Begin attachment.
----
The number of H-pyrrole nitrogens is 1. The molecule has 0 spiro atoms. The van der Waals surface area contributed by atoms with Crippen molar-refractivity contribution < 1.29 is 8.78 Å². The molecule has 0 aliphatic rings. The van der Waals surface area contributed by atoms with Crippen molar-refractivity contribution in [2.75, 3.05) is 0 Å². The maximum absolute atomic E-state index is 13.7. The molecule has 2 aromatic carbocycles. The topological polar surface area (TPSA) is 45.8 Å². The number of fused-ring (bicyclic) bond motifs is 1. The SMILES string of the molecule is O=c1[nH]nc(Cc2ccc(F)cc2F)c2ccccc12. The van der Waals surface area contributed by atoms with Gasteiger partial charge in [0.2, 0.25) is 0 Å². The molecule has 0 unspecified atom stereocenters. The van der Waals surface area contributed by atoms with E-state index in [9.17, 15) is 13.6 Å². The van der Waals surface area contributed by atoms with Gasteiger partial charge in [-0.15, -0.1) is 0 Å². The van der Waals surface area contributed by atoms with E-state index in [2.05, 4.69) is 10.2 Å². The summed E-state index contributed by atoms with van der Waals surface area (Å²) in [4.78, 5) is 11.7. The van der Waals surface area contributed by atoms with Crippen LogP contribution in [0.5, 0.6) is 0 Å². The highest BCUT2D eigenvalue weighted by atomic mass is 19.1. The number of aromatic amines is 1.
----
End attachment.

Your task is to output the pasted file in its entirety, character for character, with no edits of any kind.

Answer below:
The number of H-pyrrole nitrogens is 1. The molecule has 0 spiro atoms. The van der Waals surface area contributed by atoms with Crippen molar-refractivity contribution < 1.29 is 8.78 Å². The molecule has 0 aliphatic rings. The van der Waals surface area contributed by atoms with Crippen molar-refractivity contribution in [2.75, 3.05) is 0 Å². The maximum absolute atomic E-state index is 13.7. The molecule has 2 aromatic carbocycles. The topological polar surface area (TPSA) is 45.8 Å². The number of fused-ring (bicyclic) bond motifs is 1. The SMILES string of the molecule is O=c1[nH]nc(Cc2ccc(F)cc2F)c2ccccc12. The van der Waals surface area contributed by atoms with Gasteiger partial charge in [0.2, 0.25) is 0 Å². The molecule has 0 unspecified atom stereocenters. The van der Waals surface area contributed by atoms with E-state index in [9.17, 15) is 13.6 Å². The van der Waals surface area contributed by atoms with Gasteiger partial charge in [-0.15, -0.1) is 0 Å². The van der Waals surface area contributed by atoms with E-state index in [2.05, 4.69) is 10.2 Å². The summed E-state index contributed by atoms with van der Waals surface area (Å²) in [4.78, 5) is 11.7. The van der Waals surface area contributed by atoms with Crippen LogP contribution in [0.5, 0.6) is 0 Å². The highest BCUT2D eigenvalue weighted by atomic mass is 19.1. The number of aromatic amines is 1.